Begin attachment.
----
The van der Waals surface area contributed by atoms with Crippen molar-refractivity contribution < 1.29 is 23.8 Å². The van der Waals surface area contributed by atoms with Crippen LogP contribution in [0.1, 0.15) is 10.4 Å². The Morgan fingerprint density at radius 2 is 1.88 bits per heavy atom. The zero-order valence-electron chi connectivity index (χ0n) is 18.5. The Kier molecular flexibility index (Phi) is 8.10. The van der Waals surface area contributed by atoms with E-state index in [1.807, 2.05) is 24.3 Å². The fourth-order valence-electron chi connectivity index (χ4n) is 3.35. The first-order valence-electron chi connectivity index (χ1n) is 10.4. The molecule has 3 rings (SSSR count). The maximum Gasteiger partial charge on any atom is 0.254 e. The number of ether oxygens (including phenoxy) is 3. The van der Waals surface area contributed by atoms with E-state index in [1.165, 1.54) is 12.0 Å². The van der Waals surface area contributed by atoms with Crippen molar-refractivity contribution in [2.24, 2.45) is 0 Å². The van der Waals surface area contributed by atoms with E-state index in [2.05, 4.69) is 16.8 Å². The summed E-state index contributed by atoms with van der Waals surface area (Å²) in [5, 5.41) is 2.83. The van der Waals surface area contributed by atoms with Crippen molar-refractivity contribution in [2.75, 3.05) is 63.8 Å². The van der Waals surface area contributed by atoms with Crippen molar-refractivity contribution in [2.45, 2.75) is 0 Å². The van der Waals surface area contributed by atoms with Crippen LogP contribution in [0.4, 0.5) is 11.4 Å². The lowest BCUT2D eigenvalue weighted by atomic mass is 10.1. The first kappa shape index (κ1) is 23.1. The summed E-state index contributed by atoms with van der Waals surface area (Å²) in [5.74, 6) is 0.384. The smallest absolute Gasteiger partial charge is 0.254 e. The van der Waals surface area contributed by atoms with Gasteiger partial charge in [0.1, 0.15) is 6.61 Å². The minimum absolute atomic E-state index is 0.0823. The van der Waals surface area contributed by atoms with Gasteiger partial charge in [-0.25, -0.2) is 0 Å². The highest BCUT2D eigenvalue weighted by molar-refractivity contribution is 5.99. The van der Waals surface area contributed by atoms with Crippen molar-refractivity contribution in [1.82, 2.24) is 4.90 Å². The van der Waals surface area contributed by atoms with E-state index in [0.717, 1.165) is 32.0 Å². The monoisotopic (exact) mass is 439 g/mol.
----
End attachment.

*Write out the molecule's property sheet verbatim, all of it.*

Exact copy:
The van der Waals surface area contributed by atoms with Crippen molar-refractivity contribution < 1.29 is 23.8 Å². The van der Waals surface area contributed by atoms with Crippen LogP contribution in [0.1, 0.15) is 10.4 Å². The Morgan fingerprint density at radius 2 is 1.88 bits per heavy atom. The zero-order valence-electron chi connectivity index (χ0n) is 18.5. The Kier molecular flexibility index (Phi) is 8.10. The van der Waals surface area contributed by atoms with E-state index in [1.807, 2.05) is 24.3 Å². The fourth-order valence-electron chi connectivity index (χ4n) is 3.35. The first-order valence-electron chi connectivity index (χ1n) is 10.4. The molecule has 3 rings (SSSR count). The maximum Gasteiger partial charge on any atom is 0.254 e. The number of ether oxygens (including phenoxy) is 3. The van der Waals surface area contributed by atoms with E-state index in [1.165, 1.54) is 12.0 Å². The van der Waals surface area contributed by atoms with Crippen molar-refractivity contribution in [2.24, 2.45) is 0 Å². The van der Waals surface area contributed by atoms with E-state index in [2.05, 4.69) is 16.8 Å². The summed E-state index contributed by atoms with van der Waals surface area (Å²) in [5, 5.41) is 2.83. The van der Waals surface area contributed by atoms with Crippen molar-refractivity contribution in [2.75, 3.05) is 63.8 Å². The van der Waals surface area contributed by atoms with Crippen molar-refractivity contribution in [2.45, 2.75) is 0 Å². The van der Waals surface area contributed by atoms with Crippen LogP contribution in [0.4, 0.5) is 11.4 Å². The lowest BCUT2D eigenvalue weighted by atomic mass is 10.1. The first kappa shape index (κ1) is 23.1. The summed E-state index contributed by atoms with van der Waals surface area (Å²) in [5.74, 6) is 0.384. The smallest absolute Gasteiger partial charge is 0.254 e. The van der Waals surface area contributed by atoms with Gasteiger partial charge in [0.1, 0.15) is 6.61 Å². The minimum absolute atomic E-state index is 0.0823. The van der Waals surface area contributed by atoms with Gasteiger partial charge in [-0.25, -0.2) is 0 Å². The highest BCUT2D eigenvalue weighted by molar-refractivity contribution is 5.99. The van der Waals surface area contributed by atoms with Crippen molar-refractivity contribution in [1.82, 2.24) is 4.90 Å². The van der Waals surface area contributed by atoms with E-state index in [0.717, 1.165) is 32.0 Å². The monoisotopic (exact) mass is 439 g/mol.